The new Government Rates for the Tax Year 2020-21 come in to effect on 6th April.
Tax and National Insurance Thresholds
|Lower Earnings Limit
||£120 gross per week or less
||If you pay your employee the LEL or below, there is nothing due to HMRC and your employee will not be entitled to any state pensions or benefits.
|Bracket between Lower Earnings Limit and NI Threshold
||Between £120 - £169 gross per week
||If you pay your employee between these figures there is nothing due to HMRC, however you should still register so your employee will be entitled to state pension and benefits.
|Employer's (Secondary) NI Threshold
||£169 gross per week or more
||If you pay your employee £169 or more you must register and pay Employer’s NI.
|Employee's (Primary) NI Threshold
||£183 gross per week or more
||If you pay your employee £183 or more you must now deduct National Insurance on behalf of your employee, as well as pay Employer’s NI.
||Over £240 gross per week
||If you pay your employee £240 or more you must now also deduct tax on from your employee.
Tax and NI Payments
|If your Tax and NI bill is below £1500 per month you will have to pay the Tax and NI to HMRC on a quarterly basis. Be aware that late payments can result in hefty fines and interest being applied.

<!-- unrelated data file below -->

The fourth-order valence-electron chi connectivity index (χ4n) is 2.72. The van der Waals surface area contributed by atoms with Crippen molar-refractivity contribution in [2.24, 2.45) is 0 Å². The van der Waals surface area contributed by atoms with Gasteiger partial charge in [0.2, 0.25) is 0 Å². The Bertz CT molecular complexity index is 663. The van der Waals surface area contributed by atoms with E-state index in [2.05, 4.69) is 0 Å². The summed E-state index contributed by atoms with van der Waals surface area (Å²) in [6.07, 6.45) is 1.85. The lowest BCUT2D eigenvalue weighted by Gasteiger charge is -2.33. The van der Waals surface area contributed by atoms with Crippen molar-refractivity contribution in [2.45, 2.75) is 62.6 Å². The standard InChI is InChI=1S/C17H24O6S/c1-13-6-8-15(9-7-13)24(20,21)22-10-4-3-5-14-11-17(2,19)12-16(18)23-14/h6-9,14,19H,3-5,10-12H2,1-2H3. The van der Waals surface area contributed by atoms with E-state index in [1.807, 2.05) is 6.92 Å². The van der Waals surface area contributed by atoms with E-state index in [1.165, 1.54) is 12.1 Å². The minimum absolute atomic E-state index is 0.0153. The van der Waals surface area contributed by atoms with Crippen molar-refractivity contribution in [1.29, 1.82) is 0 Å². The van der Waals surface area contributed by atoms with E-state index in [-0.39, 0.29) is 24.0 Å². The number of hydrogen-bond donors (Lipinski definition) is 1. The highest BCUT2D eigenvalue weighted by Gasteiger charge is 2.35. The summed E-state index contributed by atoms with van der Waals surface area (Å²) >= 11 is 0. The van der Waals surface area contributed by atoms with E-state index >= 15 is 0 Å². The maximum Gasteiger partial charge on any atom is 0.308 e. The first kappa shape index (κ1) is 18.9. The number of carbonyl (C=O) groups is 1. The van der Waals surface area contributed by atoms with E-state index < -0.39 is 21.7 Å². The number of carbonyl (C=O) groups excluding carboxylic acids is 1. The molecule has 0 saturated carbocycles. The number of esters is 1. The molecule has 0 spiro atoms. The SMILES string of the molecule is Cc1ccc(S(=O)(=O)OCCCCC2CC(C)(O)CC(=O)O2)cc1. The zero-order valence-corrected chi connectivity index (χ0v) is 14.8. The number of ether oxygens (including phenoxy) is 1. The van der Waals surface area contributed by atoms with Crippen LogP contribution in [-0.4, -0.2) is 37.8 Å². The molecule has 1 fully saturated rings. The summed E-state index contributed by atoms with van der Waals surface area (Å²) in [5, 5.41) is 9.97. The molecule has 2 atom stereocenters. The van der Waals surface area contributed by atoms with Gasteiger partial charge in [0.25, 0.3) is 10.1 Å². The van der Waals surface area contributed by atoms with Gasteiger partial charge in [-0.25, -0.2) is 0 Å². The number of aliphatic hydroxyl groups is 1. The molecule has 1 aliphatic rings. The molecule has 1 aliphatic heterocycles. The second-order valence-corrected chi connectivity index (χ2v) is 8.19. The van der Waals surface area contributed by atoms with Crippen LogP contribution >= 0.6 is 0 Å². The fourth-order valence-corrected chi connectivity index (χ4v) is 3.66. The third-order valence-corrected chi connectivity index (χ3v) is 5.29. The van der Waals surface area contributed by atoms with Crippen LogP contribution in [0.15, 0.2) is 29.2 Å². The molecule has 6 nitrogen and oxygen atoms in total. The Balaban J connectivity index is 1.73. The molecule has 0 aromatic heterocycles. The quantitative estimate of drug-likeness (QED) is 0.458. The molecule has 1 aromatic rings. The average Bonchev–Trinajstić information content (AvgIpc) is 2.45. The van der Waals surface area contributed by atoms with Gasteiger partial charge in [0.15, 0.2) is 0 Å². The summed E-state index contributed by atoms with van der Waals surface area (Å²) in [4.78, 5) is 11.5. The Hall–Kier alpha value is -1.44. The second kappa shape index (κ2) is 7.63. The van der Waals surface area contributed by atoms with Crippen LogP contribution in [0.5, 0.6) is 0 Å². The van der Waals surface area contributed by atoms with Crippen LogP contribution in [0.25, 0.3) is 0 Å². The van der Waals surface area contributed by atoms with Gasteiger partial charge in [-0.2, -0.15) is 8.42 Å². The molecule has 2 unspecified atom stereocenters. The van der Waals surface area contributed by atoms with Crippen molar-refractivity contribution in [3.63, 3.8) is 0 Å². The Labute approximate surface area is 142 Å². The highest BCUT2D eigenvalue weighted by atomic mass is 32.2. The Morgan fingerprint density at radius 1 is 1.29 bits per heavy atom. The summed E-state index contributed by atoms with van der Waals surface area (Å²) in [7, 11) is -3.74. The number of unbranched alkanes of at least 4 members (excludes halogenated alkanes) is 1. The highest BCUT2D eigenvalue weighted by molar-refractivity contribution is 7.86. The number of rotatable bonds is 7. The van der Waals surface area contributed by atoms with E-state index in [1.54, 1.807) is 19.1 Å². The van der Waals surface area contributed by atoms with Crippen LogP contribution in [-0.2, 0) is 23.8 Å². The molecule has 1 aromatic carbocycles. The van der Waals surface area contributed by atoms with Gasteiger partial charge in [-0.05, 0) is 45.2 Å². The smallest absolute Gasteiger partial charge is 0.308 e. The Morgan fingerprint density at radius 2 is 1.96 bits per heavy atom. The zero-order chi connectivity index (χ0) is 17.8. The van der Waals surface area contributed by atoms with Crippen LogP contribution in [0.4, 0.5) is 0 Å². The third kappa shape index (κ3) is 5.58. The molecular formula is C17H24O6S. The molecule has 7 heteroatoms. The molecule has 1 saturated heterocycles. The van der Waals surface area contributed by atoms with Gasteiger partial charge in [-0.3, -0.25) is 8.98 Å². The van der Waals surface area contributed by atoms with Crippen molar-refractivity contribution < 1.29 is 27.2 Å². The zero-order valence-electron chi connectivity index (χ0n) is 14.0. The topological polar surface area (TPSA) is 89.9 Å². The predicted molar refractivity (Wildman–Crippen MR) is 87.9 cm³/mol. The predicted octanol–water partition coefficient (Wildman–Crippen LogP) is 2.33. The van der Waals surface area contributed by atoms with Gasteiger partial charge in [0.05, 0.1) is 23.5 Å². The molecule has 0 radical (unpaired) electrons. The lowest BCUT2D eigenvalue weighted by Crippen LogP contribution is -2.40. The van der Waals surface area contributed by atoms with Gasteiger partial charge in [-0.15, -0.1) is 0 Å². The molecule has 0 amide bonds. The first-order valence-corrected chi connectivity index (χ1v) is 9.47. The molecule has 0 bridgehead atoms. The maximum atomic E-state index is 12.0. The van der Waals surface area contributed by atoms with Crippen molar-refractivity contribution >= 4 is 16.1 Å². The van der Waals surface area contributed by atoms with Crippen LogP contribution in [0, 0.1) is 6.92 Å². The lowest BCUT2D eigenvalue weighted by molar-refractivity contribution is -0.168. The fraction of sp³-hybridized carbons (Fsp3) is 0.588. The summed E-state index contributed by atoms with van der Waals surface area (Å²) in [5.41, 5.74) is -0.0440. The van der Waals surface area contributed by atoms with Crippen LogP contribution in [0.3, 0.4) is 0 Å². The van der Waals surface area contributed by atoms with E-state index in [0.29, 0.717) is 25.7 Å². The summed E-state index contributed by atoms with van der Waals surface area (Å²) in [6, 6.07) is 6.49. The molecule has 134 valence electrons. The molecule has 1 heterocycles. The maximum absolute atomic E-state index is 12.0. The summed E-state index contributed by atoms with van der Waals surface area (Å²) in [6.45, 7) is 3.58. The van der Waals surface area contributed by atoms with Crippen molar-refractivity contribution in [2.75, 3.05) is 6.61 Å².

|If your monthly liability bill exceeds £1500 per month you must pay HMRC every month.
National Minimum Wage (NMW)
From 6 April 2019
||£6.45 per hour gross
||£8.20 per hour gross
||£8.72 per hour gross
||£57.40 per 7-day week
Statutory Maternity Pay (SMP)
|The first 6 weeks of SMP is paid at 90% of the employee's gross earnings. The remaining weeks of the maternity pay period (up to a maximum of 33 weeks) are paid at the rate of £151.20 gross per week, or 90% of the employee's gross weekly earnings, whichever is lower.
Statutory Sick Pay (SSP)
|£95.85 gross per week
||The first 3 consecutive days of illness are unpaid. SSP starts on the fourth consecutive day of illness, up to 28 weeks
Automatic enrolment earnings threshold
Using our default service, we calculate the pension contribution on the earnings between the lower and upper earnings limit. This is referred to as qualifying earnings. The pension contribution is 4% employee and 3% employer of the qualifying earnings, with 1% tax relief added directly into the pension scheme by the government.